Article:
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Vancouver Airbnb rules should be reviewed with COVID-19 precautions in mind: councillor
Vancouver's skyline at sunrise is shown in this undated handout photo. Vancouver has been placed on travel site Lonely Planet's top ten list of cities to visit in 2020. (Destination BC/Albert Normandin via The Canadian Press)
VANCOUVER -- A Vancouver city councillor says the COVID-19 pandemic is highlighting the need to tighten regulations on short-term rental sites like Airbnb.
In a motion coming up at the week's city council meeting, Pete Fry is proposing city staff review the city's existing framework around short term rentals. Those regulations allow residents to apply for a license to rent their principal residence only for less than 30 days.
There have been persistent questions around the role of platforms like Airbnb play in taking rental suites off the long-term rental market and contributing to housing shortages in cities around the world, including in Vancouver.
Fry said it's evident that many Airbnb units in Vancouver have now been put on the long-term rental market. But his motion identifies three areas of concern.
Hotels have been decimated by the measures, such as strict travel restrictions, put in place to contain the pandemic. As the recovery proceeds, Fry said he's concerned that units will again be put on the short-term rental market, and will compete with hotels in the city.
"Hotels occupy a lot of real estate, employ a lot of people, their recovery will be impacted by short-term rentals – should short term rentals get ahead of them on that?" Fry asked.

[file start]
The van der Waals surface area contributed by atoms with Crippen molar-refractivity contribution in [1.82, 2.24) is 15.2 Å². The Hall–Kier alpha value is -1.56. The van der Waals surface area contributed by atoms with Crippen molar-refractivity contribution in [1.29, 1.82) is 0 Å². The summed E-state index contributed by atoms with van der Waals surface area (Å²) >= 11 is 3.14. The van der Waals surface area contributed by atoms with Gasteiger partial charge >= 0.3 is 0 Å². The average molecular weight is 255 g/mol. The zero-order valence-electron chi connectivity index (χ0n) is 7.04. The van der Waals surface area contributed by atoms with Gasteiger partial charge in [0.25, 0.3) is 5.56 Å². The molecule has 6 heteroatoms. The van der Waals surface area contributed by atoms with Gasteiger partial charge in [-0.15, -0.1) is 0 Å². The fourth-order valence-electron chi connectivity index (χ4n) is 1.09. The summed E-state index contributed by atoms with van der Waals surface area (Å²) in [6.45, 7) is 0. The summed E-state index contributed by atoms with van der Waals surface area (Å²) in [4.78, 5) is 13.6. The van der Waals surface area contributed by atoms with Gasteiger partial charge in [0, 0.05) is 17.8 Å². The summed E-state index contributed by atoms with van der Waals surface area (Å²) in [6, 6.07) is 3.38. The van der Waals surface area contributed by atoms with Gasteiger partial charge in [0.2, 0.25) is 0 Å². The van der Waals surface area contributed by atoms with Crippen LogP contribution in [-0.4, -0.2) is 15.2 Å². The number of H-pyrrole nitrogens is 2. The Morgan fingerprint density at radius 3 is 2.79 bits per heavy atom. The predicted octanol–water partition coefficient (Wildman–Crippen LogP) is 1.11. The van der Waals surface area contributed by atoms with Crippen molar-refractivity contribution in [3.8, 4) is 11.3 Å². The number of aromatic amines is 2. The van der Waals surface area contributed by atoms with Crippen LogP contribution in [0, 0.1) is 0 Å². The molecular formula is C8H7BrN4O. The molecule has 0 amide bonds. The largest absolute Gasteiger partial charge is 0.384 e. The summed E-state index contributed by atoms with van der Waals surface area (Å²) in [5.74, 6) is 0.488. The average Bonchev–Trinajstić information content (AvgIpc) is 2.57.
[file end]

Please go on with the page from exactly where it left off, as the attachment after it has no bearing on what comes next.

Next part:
He also argued that hotels are more highly-regulated when it comes to cleaning procedures, which will become an important safety procedure to prevent the future spread of COVID-19.
Airbnb says it has developed a new cleaning protocol, or for hosts that can't commit to that new protocol, an option to keep suites empty for a period of time between guests.
Fry also has questions around the mechanics of converting short-term rental to long-term rental, uses that require different licenses from the city to operate.
He wants more clarity around whether B.C.'s Residential Tenancy Act applies when a short-term rental converts to long-term use, and whether tenants are protected from eviction if a landlord wants to convert the unit back to the more lucrative short-term rental use as the economy recovers.
Fry also wants a review of existing regulations to include a look at the current practice to redact the addresses of short term rentals in the city's public database.
That restriction protects the privacy of people who have short term rental licenses, but it makes it impossible for property managers and strata council to know whether a resident in their building is doing short-term rental, possibly in violation of strata rules or against their landlord's wishes.
Fry would like to see property managers and strata councils be able to access the address data upon request.
"I'm hearing from property managers and landlords who don't even know if they have Airbnbs in their building," Fry said. "People are anxious with strangers walking through the building, touching the elevator buttons, touching the doors."